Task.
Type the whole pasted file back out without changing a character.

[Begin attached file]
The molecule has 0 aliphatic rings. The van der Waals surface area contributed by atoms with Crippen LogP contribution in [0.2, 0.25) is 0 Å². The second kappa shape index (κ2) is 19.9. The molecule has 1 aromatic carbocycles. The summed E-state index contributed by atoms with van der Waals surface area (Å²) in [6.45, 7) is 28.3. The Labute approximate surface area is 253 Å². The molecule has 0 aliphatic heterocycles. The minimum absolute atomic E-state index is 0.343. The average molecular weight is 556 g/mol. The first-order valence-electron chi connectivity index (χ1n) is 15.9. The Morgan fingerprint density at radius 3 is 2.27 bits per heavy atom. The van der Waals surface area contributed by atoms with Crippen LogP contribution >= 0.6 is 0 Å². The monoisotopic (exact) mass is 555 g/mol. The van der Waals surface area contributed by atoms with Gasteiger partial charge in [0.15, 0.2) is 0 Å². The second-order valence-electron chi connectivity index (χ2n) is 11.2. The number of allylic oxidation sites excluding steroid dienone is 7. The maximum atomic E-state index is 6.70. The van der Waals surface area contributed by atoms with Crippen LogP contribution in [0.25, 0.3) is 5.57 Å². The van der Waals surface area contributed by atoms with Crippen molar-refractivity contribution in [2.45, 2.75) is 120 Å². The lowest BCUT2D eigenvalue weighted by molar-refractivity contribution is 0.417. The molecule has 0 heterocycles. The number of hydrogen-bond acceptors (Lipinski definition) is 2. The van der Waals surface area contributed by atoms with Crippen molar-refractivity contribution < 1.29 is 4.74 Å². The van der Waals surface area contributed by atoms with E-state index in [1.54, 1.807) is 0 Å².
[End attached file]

The molecule has 0 aliphatic rings. The van der Waals surface area contributed by atoms with Crippen LogP contribution in [0.2, 0.25) is 0 Å². The second kappa shape index (κ2) is 19.9. The molecule has 1 aromatic carbocycles. The summed E-state index contributed by atoms with van der Waals surface area (Å²) in [6.45, 7) is 28.3. The Labute approximate surface area is 253 Å². The molecule has 0 aliphatic heterocycles. The minimum absolute atomic E-state index is 0.343. The average molecular weight is 556 g/mol. The first-order valence-electron chi connectivity index (χ1n) is 15.9. The Morgan fingerprint density at radius 3 is 2.27 bits per heavy atom. The van der Waals surface area contributed by atoms with Crippen LogP contribution >= 0.6 is 0 Å². The monoisotopic (exact) mass is 555 g/mol. The van der Waals surface area contributed by atoms with Gasteiger partial charge in [0.15, 0.2) is 0 Å². The second-order valence-electron chi connectivity index (χ2n) is 11.2. The number of allylic oxidation sites excluding steroid dienone is 7. The maximum atomic E-state index is 6.70. The van der Waals surface area contributed by atoms with Crippen LogP contribution in [0.25, 0.3) is 5.57 Å². The van der Waals surface area contributed by atoms with Crippen molar-refractivity contribution in [2.45, 2.75) is 120 Å². The lowest BCUT2D eigenvalue weighted by molar-refractivity contribution is 0.417. The molecule has 0 heterocycles. The number of hydrogen-bond acceptors (Lipinski definition) is 2. The van der Waals surface area contributed by atoms with Crippen molar-refractivity contribution < 1.29 is 4.74 Å². The van der Waals surface area contributed by atoms with E-state index in [1.54, 1.807) is 0 Å².